Books, What Would Google Do

Postcard+Email+Text+Letter=Get A Life

My students know about upcoming youth group meetings and special events. Of all the teens not participating, not one of them  claims ignorance.

They know about the youth ministry. They’re choosing not to participate. And my shotgun publicity strategy is succeeding only in giving them more and more opportunities to choose against the church, to say, “no,” by deleting the unread email or tossing the postcard in the driveway trashcan.

Doesn’t all this communication reek of desperation, anyway? I mean, if something’s worth going to, I’ll find my way to it; I don’t need a letter, a postcard, an email, and a text message to tell me to go. One of those will suffice, and I may not even need that. It’s as the web-conditioned news consumer told Jeff Jarvis in What Would Google Do? “If the news is important enough, it will find me.”

Perhaps the more formal communication I receive about something, the less important I’ll deem it to be. And don’t kid yourself: texts are just as formal as a piece of mail, especially when they’re sent by a youth leader to a student. At least, they’d better be. If they’re not formal, they’re creepy.

The kids who come to the weekly youth group like what’s happening there. They’re coming, postcard or not. The ones who don’t come have other things they’d rather be doing. I’m fine with that. What I’m not fine with is the realization that my nonstop communication with these non-attenders, apart from being hopelessly ineffective,  is most likely intrusive and counterproductive. Each week I invite them to repeat a ritual: pull the neon-colored postcard out of the mailbox, glance at it for just a moment, and decide for the the 33rd time since September, “Nope. Not for me.”


4 thoughts on “Postcard+Email+Text+Letter=Get A Life

  1. Jonathon Edwards says:

    I think this relates to church “publicity” in general. There are people in my congregation who, despite notices in the bulletin, placement on the calendar, announcements in worship and separate bulletin inserts will claim not to have known about an event and imply that somehow I or the leadership are to blame for not getting the word out. Same on the Association and Conference level.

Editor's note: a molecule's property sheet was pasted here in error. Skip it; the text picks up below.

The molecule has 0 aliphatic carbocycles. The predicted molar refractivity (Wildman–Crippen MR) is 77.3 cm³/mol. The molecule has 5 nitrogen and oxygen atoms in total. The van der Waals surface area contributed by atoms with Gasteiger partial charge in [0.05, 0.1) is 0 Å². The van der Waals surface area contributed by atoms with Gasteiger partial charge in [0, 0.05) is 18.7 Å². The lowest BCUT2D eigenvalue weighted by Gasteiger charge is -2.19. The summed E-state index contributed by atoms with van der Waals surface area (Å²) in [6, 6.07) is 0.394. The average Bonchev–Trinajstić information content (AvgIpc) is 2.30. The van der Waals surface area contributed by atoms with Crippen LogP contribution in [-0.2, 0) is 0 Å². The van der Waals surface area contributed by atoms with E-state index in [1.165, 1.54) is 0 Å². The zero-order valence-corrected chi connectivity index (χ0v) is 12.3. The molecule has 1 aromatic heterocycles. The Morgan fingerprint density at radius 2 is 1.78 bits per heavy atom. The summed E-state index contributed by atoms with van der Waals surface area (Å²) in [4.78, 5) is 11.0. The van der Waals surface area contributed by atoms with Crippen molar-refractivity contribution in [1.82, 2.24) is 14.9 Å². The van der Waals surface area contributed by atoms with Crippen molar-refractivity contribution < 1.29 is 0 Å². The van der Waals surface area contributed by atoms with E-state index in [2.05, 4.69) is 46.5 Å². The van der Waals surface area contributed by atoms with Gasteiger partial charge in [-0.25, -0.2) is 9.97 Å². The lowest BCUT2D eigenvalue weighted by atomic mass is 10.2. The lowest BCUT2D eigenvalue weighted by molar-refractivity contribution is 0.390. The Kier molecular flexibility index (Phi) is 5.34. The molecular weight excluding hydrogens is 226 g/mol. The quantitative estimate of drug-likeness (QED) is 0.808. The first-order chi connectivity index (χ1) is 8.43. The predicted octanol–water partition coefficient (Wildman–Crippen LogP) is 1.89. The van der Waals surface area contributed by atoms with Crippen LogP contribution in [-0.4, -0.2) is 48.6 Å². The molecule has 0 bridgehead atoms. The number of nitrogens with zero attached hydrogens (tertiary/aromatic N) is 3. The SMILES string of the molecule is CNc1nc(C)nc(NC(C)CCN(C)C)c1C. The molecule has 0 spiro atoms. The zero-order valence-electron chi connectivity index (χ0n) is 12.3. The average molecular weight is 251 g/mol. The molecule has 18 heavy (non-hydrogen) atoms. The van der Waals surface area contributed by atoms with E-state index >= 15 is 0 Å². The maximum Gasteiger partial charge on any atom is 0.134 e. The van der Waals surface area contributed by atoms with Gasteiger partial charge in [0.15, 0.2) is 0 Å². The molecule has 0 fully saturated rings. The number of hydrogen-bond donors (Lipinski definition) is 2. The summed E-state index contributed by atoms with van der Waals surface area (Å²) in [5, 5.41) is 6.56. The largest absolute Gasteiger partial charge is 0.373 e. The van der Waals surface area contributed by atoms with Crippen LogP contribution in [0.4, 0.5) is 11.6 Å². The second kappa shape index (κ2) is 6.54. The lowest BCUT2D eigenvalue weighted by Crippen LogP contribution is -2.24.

The truth? Those folks aren’t interested enough to pay attention. Are they the folks we want participating? Or should we just throw in the towel and focus our energies on the engaged ones? I’m leaning in that direction. If you aren’t interested enough to pay attention and show up, you probably don’t have much to contribute.

    • I’m not quite ready to just communicate with those who come to stuff, because I can see where someone might get some feeling of connection to the church through these communiques. Severing it entirely would cut them loose. But I do want to start letting people tell me how they want to hear from me.

      • Jonathon Edwards says:

        Oh I still put it in the bulletin, make the announcement, etc., etc. But I push back when people try to blame their lack of awareness of an event on lack of publicity. We just had this in our Association meeting last fall. A pastor complained to our conference office that they never received notice and that the poor attendance was related to our Executive Committees poor communication practices. This is a pastor who gets email notices, and hard copy notices to her home and church. And we sent two of each in addition to posting it on the conference website. Truth: too apathetic to stay on top of it and when she heard about it at the last minute, rather than admit her own frailty, she lashed out. So when that was brought to the committee I resisted taking responsibility for her lack of information.

        Otherwise the logic is “do more to get the word out and that will solve the problem.” But we are doing plenty. Doing more would mean what, personal phone calls to remind everyone? Me picking people up? Issuing pagers so we can send reminders? When does it stop?

        So what I mean by “throwing in the towel” is accepting that it will never be enough and refusing to get on the treadmill. We are doing enough to get the word out. If people aren’t interested enough to stay on top of it, they aren’t interested in the event and I don’t want to waste any more energy on them. I’d rather spend that energy on the willing.

        Of course, we are in different ecclesial settings so context is everything. I’m coming from the perspective of a solo pastorate and I’m talking about congregation wide activities and programming. I am also in a “declining church trying to stop declining setting” which requires me to nurture and support the places where there is energy and let go of the places where there isn’t. If I pour energy down an energy drain, church won’t survive.

  2. matt says:

    yes. good post. I have said, in more than one meeting, that “an announcement in the church bulletin is just north of shouting it into the wind.”

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